Building Birdhouses: Far From Being a "Walk in The Park" Take it From Me
What was I thinking?
If you are like me, and I pray that you are not, when I view something that "looks" so easy that I could do it in my sleep, then be prepared. Pretty soon, if you get involved with this "easy" activity, you will get a tough lesson in patience and find that you need more wisdom.
With me it was building birdhouses. This idea had been hatched by my wife in 2006 and until a month ago, I did not know the first thing about this hobby, for lack of a better word.
Did I say it's tough? In case I didn't, it is. Do not laugh too hard at me, for some of you who follow me are professional birdhouse architects and could build a birdhouse condominium while blindfolded. Am I right?
Lots to be done before you build.
Like everything in life that you are attempting to accomplish, plans have to be made. And made time and time again. I am serious. When I worked for Les Walters (in photo underneath the first big photo at top) he and the staff accused me of worrying too much about details as I would read and re-read stories and ads until I knew that they were error-free. Believe me. You do not want to be on the receiving-end of an angry advertiser or subscriber who has found a costly-error in your work.
So the mindset I had was to start my birdhouse project, but not over-spend on costly and unneeded tools and items that some salesman says that I need. That formula worked for as I look over my shop today, I can see a working environment with plenty of space to build birdhouses and yet, let a customer step inside and let them see what I am doing.
What had to be done before I started.
- I needed a portable building of course to build my birdhouses, but I was not going to spend a excessive amount of dough for something that did not require that much space. A friend at my church told of this building for half the price of my budget. One trip with Pam, a shrewd shopper, and I was buying the building.
- I had a head-start in tools. Pam had given me a lot of tools that I would need about six Christmases ago and I use them today. I did have to return a drill that would not charge and a saw that is not needed for birdhouse building and now I have a great drill, clamps for gluing houses for over-night drying, a table saw for cutting the right shapes and of course, drill bits, nails, screws and wood glue. And a desk that a lady at our church just gave me to get it out of her garage. God bless her.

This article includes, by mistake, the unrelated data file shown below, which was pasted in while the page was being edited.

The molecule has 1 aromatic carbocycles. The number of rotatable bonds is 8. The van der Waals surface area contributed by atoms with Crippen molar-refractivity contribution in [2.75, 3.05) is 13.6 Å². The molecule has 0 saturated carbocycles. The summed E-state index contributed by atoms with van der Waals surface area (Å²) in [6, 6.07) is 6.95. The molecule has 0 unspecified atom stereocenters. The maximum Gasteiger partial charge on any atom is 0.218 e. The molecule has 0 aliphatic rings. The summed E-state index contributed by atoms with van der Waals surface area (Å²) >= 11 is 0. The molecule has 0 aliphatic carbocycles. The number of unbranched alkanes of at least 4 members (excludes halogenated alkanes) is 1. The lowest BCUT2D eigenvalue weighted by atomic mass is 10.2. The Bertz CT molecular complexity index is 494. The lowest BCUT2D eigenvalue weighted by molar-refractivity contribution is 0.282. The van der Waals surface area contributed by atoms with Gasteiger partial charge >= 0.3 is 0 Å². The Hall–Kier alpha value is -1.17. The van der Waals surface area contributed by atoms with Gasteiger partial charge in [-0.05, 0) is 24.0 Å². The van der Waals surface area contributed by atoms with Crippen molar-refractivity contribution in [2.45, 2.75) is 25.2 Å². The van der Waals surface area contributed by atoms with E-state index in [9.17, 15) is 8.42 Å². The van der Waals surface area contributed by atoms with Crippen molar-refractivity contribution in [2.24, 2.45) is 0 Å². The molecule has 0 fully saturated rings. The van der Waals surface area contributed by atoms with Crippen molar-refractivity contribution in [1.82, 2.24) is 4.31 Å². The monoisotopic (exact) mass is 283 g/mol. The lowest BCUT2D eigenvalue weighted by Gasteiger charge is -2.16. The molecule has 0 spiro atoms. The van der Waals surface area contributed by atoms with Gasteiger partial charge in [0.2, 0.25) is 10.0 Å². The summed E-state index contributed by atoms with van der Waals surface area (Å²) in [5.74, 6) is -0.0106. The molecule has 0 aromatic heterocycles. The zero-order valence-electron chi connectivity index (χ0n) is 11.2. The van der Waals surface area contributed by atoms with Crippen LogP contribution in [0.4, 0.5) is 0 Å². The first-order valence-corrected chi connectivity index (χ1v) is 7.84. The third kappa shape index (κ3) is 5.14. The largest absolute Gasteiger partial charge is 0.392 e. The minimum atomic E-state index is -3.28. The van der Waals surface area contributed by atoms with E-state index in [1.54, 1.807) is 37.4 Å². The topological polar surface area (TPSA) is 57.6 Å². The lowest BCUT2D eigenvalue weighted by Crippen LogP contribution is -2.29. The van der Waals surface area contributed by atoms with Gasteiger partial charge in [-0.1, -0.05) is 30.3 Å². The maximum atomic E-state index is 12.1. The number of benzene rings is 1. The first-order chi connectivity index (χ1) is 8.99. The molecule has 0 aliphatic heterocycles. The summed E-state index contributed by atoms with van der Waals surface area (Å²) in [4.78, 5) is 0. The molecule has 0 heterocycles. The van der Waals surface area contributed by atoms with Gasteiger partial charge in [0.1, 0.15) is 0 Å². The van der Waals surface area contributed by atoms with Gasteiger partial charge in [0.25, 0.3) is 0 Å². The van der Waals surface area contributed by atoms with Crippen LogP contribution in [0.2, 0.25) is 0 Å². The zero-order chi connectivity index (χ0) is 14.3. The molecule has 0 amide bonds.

- Pam rigged-up my source of electricity by hooking two long extension cords together and ran them into the back of her shop, Anna-Alexis, located next to my shop, and with a power strip, I can work as long as I desire. God bless Pam too.
- I buy my lumber at Lowe's in Tupelo, Miss. Although this is not a plug, it is the truth. I am a stingy-operator because in today's economy, a person with a project like mine has to be stingy.
When I started.
I was so excited. Thus far all I have been doing is writing for HubPages, and I will continue to do so. This birdhouse building is just a new chapter in my life. As a kid I used to sit in awe and watch my dad build birdhouses, dog houses and other wood working items--all without a formal education. This is where I got the mindset of "this is so easy I can do this without trying," and it came back very quick to bite me in the rear end.
My wife, Pam, who I didn't know was a prophet, told me one night as we retired to bed, "You are going to go through a lot of lumber until you get the hand of this birdhouse thing." Oh how right she was. I used up a lot of 1x6 and 1x4 Yellow Pine lumber before I got the handle on cutting those pesky 45-degree angles on my roofing. Like I said. It is tough.
I credit my Heavenly Father for showing me His patience as I am building and cutting wood for my orders, His name leaves my lips as pleas for help, not cursing. I can assure you of that.
This piece was not intended to be a boastful person. I just wanted to share with you what I have been doing (right now) for about three hours a day for three days a week.